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Rolls-Royce Doubling Engine Production, Expanding MRO

July 3, 2017
Most of the capital will be directed to build a new test bed for large jet engines like the Trent XWB.

Rolls-Royce Plc announced a £150-million (est. $195 million) program of capital investments to double its jet-engine production capacity in England, a program necessitated by its record volume of orders from civilian aircraft builders. Rolls noted the investment is “underpinned” by agreements with union representatives and will help to retain over 7,000 jobs.

Most of the capital will be directed to build a new test bed for large jet engines like the Trent XWB at the Rolls Civil Aerospace manufacturing and technology campus in Derby.

“This investment comes at a time of unprecedented growth in Rolls-Royce. We are doubling the production of new engines at the same time as introducing three new engines to the market,” stated Eric Schulz, president – Civil Aerospace.

Rolls did not specify the schedules for its various plans, but indicated the investments will be made “over the next few years.”

The new test bed will be available for testing a range of engines, including the Trent XWB, described by Rolls as “the world’s fastest selling civil large engine with over 1,600 on order from 45 customers.” The Trent XWB is the power plant for the Airbus A350 XWB, and each one carries an estimated cost of $35 million.

In addition to manufacturing and maintenance, the Derby complex is the design and development center for three new engines: the Trent XWB-97, which will power the Airbus A350-1000; the Trent 1000 TEN, for all three variants of the Boeing 787 Dreamliner; and the Trent 7000, for the Airbus A330neo.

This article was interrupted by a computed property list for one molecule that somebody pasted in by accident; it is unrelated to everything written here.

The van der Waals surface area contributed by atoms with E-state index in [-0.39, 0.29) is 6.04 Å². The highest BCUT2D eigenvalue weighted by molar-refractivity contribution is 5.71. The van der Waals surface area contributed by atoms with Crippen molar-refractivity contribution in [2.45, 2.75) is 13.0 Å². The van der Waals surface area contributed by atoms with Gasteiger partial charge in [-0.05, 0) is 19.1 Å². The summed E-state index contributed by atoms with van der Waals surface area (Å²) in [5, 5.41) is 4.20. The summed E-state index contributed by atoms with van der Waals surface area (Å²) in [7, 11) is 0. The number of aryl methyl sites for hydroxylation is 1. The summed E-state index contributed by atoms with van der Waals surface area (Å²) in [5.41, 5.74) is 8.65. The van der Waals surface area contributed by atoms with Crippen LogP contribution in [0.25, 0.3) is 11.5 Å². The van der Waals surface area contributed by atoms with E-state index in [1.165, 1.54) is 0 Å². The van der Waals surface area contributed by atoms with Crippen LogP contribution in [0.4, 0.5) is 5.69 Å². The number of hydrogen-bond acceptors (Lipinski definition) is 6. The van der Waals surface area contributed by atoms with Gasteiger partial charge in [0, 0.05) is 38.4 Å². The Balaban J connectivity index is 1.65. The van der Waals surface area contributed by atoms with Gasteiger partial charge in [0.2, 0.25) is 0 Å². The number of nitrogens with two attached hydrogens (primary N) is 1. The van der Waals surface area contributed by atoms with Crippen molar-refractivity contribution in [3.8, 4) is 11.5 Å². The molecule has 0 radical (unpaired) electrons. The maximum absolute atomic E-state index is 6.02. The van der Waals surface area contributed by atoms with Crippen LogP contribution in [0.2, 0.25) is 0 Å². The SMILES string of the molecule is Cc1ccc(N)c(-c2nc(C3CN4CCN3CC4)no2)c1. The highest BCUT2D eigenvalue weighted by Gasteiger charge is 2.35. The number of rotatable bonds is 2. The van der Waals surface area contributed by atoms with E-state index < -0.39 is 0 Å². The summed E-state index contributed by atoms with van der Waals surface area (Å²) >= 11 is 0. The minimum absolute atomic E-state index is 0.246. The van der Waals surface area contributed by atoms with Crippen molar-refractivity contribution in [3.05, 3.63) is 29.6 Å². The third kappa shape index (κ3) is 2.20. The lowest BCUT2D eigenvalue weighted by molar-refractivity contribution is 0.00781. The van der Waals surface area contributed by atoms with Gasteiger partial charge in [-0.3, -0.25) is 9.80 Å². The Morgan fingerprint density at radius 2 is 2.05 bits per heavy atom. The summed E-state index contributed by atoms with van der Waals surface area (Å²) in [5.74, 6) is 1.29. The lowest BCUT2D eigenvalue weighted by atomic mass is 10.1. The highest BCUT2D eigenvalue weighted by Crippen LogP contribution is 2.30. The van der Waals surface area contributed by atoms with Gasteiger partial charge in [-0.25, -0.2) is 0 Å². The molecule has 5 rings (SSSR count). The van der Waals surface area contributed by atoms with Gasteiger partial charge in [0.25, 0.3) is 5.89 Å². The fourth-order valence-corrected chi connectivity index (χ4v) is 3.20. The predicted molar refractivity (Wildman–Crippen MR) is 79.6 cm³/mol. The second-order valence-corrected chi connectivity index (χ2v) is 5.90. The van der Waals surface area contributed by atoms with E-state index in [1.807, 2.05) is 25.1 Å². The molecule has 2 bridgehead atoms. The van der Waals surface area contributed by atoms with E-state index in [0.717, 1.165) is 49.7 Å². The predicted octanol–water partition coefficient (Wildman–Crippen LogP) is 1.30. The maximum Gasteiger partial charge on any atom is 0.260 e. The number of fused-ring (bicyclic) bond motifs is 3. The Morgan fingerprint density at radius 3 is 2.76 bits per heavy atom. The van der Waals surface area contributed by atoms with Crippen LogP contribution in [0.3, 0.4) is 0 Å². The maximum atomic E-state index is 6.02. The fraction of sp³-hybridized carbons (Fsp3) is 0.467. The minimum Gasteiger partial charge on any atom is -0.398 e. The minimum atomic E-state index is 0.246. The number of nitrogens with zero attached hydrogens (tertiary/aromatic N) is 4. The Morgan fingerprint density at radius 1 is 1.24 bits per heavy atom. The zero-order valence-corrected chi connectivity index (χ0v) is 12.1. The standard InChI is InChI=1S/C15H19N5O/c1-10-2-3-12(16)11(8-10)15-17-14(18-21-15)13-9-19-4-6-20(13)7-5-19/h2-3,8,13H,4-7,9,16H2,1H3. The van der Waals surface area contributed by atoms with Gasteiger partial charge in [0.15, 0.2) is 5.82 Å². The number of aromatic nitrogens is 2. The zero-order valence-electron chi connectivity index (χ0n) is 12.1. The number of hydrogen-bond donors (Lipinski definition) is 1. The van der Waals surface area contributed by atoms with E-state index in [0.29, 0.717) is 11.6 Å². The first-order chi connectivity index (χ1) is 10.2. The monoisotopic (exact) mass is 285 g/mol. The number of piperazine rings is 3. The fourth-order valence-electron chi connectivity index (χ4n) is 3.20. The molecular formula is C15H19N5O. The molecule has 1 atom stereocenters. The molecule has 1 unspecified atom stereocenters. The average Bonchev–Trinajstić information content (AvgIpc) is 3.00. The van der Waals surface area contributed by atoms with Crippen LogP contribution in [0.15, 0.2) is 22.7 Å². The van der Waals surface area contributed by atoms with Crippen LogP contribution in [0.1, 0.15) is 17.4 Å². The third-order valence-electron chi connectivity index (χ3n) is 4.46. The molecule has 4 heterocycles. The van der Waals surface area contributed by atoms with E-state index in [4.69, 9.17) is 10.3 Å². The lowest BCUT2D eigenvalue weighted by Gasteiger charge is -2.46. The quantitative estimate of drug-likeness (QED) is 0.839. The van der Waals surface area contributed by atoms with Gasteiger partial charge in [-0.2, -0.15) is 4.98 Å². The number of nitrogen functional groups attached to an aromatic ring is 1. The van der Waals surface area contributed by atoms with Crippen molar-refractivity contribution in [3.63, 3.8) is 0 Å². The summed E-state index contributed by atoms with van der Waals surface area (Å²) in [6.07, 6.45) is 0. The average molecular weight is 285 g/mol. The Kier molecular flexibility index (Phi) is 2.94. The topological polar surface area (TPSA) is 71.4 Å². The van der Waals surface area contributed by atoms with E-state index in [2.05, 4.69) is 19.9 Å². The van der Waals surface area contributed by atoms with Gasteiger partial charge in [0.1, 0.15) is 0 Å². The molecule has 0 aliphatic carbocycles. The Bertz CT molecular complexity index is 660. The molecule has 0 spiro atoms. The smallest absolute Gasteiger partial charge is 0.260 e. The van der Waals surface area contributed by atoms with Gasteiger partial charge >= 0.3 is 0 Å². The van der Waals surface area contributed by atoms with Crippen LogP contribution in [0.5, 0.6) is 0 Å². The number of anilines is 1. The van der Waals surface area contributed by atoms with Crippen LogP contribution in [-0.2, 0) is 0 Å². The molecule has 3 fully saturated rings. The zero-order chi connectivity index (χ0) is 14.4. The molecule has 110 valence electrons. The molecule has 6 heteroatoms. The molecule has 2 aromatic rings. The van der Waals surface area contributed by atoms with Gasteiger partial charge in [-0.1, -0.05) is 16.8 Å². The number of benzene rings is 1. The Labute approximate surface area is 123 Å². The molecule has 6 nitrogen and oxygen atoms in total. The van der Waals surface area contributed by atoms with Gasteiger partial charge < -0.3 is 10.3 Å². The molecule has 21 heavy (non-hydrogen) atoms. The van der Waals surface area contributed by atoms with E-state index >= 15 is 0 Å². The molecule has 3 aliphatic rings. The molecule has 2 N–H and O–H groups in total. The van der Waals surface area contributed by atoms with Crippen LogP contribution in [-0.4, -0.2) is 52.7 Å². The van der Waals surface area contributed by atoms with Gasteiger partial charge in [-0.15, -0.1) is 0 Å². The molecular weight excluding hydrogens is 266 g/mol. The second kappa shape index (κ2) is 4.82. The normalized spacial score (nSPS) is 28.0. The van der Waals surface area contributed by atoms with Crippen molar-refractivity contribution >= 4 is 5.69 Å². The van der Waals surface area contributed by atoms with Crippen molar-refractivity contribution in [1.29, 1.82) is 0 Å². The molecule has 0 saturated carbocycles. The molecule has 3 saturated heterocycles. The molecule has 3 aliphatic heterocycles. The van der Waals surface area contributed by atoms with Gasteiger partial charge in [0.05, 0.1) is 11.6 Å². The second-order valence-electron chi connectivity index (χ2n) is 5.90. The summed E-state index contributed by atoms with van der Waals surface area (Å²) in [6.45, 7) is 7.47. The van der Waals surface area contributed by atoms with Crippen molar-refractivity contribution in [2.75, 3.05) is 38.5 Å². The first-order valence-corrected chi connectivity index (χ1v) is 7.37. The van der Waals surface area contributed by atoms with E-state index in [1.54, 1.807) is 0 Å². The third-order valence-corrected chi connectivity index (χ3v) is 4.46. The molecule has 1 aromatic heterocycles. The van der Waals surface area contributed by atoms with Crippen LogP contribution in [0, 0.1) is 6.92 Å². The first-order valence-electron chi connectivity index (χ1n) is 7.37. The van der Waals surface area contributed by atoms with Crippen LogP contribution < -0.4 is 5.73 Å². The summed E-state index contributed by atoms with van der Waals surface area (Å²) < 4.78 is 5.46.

Other engine programs affected by the new investments include the Trent 700 (for Airbus A330 jets) and Trent 900 (for Airbus A380 aircraft) engines, both also centered in Derby.

Rolls also plans to update its large engine Maintenance Repair & Overhaul (MRO) operation in Derby, as engine manufacturing plants in Derby and Hucknall. And, it committed to retain the Precision Machining Facility in Derby, which previously it announced would be closed.

“With this investment, we are creating the capacity and flexibility to deliver on our goals, while committing to sustain employment in the U.K.,” according to Schuz, “and I would like to thank the unions for their support in delivering this important package of investment.”

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About the Author

Robert Brooks | Content Director

Robert Brooks has been a business-to-business reporter, writer, editor, and columnist for more than 20 years, specializing in the primary metal and basic manufacturing industries. His work has covered a wide range of topics, including process technology, resource development, material selection, product design, workforce development, and industrial market strategies, among others. Currently, he specializes in subjects related to metal component and product design, development, and manufacturing — including castings, forgings, machined parts, and fabrications.

Brooks is a graduate of Kenyon College (B.A. English, Political Science) and Emory University (M.A. English.)

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